At first, Anisha’s grandmother was doubtful about trying on the design, but now she highly appreciates the help; furthermore, the recreated sari is rather trendy among the younger people because of its ease and convenience.
As much as this is about helping older people, you don’t want to scare young people from wearing the garment as well, you want them to be able to wear it both comfortably and proudly.
Anisha Kanabar, Imperial College London.
During the Lates event, a visitor who works as a costume designer spoke to Anisha and he thought that the design could potentially work for designing more comfortable theatre costumes as well.
When enquired about her inspiration for her work, Anisha added, “Innovation is all around us, you just got to find it.”
Although gloves may not appear like the type of clothing that requires much innovation, the scientists from Imperial’s Hamlyn Centre displayed their enhanced designs on gloves that most people have imagined wearing in their childhood—ones that come with a spacesuit.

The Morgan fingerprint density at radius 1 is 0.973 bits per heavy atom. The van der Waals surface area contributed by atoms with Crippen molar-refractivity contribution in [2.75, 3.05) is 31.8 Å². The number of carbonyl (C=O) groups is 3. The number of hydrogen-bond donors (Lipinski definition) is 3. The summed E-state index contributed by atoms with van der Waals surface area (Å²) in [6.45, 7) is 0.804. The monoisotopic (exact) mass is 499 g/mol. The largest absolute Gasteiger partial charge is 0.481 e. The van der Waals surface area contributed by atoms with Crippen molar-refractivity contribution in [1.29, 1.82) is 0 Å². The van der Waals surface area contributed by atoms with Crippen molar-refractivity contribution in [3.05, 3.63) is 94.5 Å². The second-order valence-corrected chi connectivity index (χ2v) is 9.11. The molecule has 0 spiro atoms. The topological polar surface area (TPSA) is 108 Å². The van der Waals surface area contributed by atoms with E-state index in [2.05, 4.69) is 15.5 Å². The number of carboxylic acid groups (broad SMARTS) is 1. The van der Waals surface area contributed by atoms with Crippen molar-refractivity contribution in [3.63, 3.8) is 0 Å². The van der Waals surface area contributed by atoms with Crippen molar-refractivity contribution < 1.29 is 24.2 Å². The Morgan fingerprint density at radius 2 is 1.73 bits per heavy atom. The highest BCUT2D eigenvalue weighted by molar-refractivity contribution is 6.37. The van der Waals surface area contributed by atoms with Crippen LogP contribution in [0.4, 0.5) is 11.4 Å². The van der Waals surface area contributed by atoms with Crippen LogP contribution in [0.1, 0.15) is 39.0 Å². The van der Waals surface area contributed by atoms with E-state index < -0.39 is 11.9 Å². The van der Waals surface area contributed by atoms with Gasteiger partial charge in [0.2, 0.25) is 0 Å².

One of the problems with the existing model of a space glove is that, during a spacewalk, it is filled with air and becomes very hard to operate and move. Inflated gloves pose a lot of resistance; therefore, astronauts waste much energy just by moving their fingers and it may take a long time to perform even a simple job of tightening a screw.
Imperial scientists have developed a glove that has sensors positioned on a person’s fingers inside the glove. The sensors transmit finger movement information to an exoskeleton that fits with the spacesuit, which can consecutively offer assistance with the action that is being carried out.